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“Celebrate the Mistakes You Don’t Make”

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Most neurotypical people don’t fully understand or recognize ADHD struggles — and why would they? It’s hard for people with ADHD to describe their experiences because they are so complex and all-encompassing.

There’s also a false familiarity (“Everyone’s a bit ADHD!”), so neurotypical people often assume that they know what we’re describing when they have only a vague or watered-down idea.The truth is that ADHD is genuinely debilitating at times.

For example, I’ve spent all day writing this, but it was originally meant to be a 10-minute edit.There are days when I struggle with ADHD impulsivity in ways that seemingly mess up my life, even when I’m being careful and working on managing my impulses.

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Atypical Brain Connectivity Linked to ADHD: NIH Study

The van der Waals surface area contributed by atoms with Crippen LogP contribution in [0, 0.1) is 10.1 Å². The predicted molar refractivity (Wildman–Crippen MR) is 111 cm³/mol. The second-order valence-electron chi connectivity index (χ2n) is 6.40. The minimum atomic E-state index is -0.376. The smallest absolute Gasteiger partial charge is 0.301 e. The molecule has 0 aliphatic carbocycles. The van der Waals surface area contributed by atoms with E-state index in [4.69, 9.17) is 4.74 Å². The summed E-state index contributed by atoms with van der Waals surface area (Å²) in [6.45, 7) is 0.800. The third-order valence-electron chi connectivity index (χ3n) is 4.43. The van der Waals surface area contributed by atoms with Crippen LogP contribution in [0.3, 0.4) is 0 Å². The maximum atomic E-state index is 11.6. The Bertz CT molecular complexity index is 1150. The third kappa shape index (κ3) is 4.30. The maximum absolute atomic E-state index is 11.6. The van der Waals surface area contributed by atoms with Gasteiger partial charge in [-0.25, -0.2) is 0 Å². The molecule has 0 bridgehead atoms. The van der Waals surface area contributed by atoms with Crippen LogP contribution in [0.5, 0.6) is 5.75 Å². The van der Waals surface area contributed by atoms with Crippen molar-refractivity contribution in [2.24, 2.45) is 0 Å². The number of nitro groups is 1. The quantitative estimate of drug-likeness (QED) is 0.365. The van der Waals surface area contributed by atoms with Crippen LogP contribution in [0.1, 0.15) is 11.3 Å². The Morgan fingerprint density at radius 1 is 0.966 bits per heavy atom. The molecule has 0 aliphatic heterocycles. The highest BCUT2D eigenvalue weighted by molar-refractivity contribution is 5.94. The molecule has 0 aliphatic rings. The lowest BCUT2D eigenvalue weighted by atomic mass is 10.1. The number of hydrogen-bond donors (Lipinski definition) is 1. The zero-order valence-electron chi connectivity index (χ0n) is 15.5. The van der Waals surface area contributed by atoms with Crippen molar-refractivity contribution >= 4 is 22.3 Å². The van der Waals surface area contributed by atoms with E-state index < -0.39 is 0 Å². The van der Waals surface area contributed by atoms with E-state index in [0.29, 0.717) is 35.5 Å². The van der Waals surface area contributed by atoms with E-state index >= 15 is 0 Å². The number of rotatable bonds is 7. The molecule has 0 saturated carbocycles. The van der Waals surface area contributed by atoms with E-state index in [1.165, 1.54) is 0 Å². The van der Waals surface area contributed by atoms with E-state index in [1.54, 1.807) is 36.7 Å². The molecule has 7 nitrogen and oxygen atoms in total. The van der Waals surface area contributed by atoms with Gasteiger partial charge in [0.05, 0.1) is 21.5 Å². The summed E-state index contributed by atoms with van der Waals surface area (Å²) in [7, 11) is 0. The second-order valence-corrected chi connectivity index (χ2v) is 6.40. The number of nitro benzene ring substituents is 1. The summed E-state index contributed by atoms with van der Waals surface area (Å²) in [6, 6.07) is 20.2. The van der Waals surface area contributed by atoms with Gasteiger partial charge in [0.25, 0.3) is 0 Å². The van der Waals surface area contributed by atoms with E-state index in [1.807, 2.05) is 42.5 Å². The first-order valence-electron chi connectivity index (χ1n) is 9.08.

March 27, 2024ADHD symptoms in children are associated with unusual interactions between the frontal cortex and deep centers of the brain where information is processed, according to a recent report in the American Journal of Psychiatry.1 These findings may help inform additional research into the ADHD brain that leads to more effective treatments and interventions.A research team from the National Institute of Mental Health (NIMH) and National Human Genome Research found children with ADHD demonstrated heightened connectivity between brain structures involved in learning, movement, and reward, and frontal areas of the brain that regulate emotion, attention, and behavior.“The present findings suggest that these brain alterations are specifically associated with ADHD and are not indicative of general features of childhood psychopathology or influenced by comorbid symptoms,” the study’s authors wrote.Researchers have long suspected that ADHD symptoms result from atypical interactions between the frontal cortex and these deep information-processing brain structures. However, the study’s authors noted that prior studies testing this model returned mixed results, possibly due to the small size of the studies they suggested.The present study examined more than 10,000 functional brain images of 1,696 youth with ADHD and 6,737 without ADHD aged 6 to 18.
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